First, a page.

3 reasons why page load speed is important

page load speed

A guest post by Sarah Pfledderer. 

Knowing how to write strong SEO content is imperative for bloggers.

A well-optimised post is valued by search engines and therefore is more visible to online users. But what happens next?

When online users click the blog post link, whether they found it on social media, a search engine results page, or even an e-newsletter, how it responds can dramatically affect user experience and initial impression of your content.

We’re talking about page load speed or, in other words, your website speed and the time your website visitors spend waiting for your content to load.

Think of it like hosting a dinner party. You wouldn’t want your hungry guests twiddling their thumbs while you fumble around in the kitchen making their meal. This would not give a good impression of being organised; after all, they expected a meal when they walked inside.

The same goes for your blog’s page load speed. Your website visitors expect to be served your content immediately they land on your site, not many moments later.

This is why all bloggers – hobbyist or business content creators — should keep their page load speed top of mind. Consider these ways when page load speed affect user experience, according to these page load time statistics.

1. Page load speed influences conversion rates

Some blogs sell products with eCommerce, inviting their website visitors to make a purchase or buy into their service. Your page load speed directly impact this.

Consider this: a 100-millisecond delay in a website’s load time can decrease conversion rates by 7%. And 77% of consumers who use mobile devices are more likely to purchase from websites which enable them to make purchases quickly.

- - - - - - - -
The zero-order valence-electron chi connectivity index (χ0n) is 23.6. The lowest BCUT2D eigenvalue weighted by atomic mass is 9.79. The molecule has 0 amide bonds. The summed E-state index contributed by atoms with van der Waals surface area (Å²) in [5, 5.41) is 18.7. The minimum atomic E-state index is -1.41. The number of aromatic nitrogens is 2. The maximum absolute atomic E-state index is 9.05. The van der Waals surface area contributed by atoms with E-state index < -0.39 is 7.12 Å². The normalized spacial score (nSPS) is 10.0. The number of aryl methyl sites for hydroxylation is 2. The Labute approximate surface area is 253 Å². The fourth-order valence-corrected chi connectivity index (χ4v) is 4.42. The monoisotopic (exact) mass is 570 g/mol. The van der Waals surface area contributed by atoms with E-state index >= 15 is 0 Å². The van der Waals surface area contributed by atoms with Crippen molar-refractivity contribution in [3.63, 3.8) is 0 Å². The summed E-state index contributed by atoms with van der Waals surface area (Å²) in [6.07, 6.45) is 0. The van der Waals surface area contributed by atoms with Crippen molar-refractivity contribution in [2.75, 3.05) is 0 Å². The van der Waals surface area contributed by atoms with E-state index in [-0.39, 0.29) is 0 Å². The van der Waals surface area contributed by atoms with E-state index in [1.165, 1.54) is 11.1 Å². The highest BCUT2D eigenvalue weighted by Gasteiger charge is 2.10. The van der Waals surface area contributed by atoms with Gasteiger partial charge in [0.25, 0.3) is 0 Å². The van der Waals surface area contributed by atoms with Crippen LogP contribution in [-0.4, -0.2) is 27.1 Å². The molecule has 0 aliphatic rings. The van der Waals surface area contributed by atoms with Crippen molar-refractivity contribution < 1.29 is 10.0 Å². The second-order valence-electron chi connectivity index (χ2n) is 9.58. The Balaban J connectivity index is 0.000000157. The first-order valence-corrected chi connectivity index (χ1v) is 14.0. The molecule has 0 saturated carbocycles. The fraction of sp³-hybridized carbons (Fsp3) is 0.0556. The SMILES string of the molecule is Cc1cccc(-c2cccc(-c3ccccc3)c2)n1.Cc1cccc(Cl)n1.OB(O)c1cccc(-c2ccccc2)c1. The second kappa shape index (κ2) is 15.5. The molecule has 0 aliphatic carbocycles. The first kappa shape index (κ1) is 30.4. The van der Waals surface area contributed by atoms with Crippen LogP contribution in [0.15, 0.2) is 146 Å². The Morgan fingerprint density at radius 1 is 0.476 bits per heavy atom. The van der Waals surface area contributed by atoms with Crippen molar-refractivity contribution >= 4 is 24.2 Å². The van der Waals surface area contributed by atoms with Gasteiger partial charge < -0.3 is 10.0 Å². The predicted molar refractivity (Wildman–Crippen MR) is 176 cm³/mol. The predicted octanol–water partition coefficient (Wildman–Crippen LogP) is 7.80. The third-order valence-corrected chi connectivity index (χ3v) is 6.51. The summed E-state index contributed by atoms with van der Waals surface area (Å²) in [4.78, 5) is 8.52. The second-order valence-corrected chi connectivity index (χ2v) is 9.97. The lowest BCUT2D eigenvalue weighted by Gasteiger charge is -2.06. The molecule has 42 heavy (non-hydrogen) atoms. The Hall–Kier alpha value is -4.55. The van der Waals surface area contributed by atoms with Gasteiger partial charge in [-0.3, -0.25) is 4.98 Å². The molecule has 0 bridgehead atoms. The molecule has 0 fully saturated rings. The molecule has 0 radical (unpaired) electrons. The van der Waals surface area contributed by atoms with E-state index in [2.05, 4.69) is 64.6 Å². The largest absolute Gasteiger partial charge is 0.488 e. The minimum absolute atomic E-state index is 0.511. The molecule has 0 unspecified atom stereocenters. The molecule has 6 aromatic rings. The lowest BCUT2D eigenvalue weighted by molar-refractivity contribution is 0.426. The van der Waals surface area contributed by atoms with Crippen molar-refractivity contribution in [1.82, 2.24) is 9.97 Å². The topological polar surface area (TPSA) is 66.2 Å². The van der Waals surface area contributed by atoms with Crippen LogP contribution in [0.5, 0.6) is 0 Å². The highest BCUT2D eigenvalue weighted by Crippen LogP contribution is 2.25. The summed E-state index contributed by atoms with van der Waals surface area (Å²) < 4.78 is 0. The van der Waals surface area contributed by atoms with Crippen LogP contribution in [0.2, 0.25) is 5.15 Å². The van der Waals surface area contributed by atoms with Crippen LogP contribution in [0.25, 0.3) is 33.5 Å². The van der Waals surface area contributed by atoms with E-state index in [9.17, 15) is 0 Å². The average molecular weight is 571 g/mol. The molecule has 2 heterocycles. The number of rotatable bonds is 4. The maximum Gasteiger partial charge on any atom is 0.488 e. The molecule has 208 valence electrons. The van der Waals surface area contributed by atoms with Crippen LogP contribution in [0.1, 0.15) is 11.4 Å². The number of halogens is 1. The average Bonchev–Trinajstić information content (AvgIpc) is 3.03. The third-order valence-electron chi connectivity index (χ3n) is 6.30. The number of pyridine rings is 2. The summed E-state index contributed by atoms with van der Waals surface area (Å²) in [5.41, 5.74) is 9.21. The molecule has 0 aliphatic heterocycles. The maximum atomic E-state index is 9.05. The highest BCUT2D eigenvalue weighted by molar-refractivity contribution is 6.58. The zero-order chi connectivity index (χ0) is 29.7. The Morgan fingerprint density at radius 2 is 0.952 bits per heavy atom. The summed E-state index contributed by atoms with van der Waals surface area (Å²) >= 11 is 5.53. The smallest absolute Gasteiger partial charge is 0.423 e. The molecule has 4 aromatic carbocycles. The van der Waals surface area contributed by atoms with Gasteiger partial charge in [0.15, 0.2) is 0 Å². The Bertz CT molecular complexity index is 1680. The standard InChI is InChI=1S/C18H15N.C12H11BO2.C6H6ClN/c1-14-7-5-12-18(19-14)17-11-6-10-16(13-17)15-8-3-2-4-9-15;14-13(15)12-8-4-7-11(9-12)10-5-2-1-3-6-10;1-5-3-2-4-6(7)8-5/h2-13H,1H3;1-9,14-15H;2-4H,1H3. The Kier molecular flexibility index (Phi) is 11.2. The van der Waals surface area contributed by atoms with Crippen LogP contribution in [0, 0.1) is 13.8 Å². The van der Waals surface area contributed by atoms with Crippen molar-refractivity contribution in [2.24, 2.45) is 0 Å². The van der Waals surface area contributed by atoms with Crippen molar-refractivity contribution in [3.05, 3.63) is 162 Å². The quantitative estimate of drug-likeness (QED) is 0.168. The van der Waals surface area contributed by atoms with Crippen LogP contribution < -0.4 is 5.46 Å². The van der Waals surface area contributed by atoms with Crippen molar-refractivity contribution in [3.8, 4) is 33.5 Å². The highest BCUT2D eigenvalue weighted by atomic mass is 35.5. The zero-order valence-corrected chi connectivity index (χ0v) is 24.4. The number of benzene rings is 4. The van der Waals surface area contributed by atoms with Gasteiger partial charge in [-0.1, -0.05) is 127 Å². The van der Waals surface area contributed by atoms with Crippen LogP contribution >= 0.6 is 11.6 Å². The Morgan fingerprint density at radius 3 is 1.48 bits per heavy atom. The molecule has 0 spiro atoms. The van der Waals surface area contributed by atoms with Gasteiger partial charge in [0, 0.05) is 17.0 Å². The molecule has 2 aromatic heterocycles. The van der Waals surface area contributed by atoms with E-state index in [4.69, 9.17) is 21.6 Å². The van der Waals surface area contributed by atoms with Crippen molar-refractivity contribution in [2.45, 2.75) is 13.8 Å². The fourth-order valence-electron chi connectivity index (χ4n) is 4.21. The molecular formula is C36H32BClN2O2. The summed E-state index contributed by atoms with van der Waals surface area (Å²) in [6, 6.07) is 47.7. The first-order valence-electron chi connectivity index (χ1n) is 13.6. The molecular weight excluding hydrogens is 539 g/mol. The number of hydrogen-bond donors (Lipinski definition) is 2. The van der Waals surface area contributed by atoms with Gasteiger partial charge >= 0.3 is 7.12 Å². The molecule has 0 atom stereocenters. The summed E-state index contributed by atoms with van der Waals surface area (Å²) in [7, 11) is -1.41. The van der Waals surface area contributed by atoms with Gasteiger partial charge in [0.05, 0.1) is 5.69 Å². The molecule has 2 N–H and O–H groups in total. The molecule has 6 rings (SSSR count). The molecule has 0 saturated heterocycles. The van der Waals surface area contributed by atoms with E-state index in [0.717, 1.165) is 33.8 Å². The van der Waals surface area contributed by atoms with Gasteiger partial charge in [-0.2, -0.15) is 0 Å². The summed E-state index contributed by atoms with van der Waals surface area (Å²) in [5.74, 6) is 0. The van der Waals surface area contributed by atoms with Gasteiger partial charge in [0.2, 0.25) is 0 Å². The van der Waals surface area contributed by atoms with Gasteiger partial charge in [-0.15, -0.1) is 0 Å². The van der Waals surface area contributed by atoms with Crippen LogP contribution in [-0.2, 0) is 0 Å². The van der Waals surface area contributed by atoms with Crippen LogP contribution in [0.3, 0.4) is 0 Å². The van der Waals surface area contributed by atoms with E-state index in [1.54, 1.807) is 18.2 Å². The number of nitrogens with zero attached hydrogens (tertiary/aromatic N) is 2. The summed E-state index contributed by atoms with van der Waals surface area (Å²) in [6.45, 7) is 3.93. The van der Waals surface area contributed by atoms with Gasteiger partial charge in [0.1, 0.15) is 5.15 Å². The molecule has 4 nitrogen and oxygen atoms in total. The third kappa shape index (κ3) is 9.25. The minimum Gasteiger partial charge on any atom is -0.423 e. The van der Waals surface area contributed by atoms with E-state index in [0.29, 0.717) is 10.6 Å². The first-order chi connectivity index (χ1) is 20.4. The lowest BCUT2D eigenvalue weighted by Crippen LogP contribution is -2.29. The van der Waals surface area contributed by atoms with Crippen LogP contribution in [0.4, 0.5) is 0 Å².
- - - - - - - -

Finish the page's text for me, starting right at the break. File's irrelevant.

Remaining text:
This means it is important to consider your mobile versus desktop website regarding page load speed.

2. Website speed affects mobile and desktop users differently

It is worth noting website speeds vary across website types. Generally the average time a webpage on a desktop computer takes to load fully is 10.3 seconds. While it takes more than twice that time on a mobile site at 27.3 seconds.

It is also interesting to note over 50% of mobile website visitors will leave a webpage if it takes longer than 3 seconds to load. This also means website speed also affect bounce rates.

3. Page load speed impacts bounce rates

Bounce rates are number of website visitors who failed to stay on your website or click through to other pages once they’re there. Instead they visit one page and leave, either because the user experience was poor, or because the page simply didn’t load fast enough.

Going back to the dinner party example: think of bounce rates as one of your guests getting up from the dinner table because they simply can’t wait any longer for their meal.

The good news is, decreasing webpage load speeds also decreases bounce rates. Even a 0.1-second improvement in website speeds improved bounce rates of lead generation pages by 8.3%.

The bottom line

Page load speed affects every aspect of user engagement and improving this means adapting your website so users spend more time on it. Thankfully there are some uncomplicated ways to ensure your site is well optimised for your website visitors. This includes compressing pictures, getting rid of unnecessary plugins, even changing your web host.

Finally, while common SEO mistakes should be avoided, fixing your page load speed is not something to avoid.

For more statistics on how website speeds affect user experience, plus pointers to correct your website’s page load speed, review the infographic below, courtesy of WebsiteSetup.

Is your website fast enough? Consider the following page load time statistics for 2021, compiled by WebsiteSetup, and what they mean for a business

About the author

Sarah PfleddererSarah Pfledderer has over a decade of writing and editing experience in magazine journalism and blogging. She specialises in lifestyle topics and occasionally dabbles in tech, including for sites such as WebsiteSetup.

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Alice Elliott has been explaining blogging to beginner bloggers for almost two decades, specialising in using ordinary, everyday language to make the process as simple as possible so that anybody can understand.
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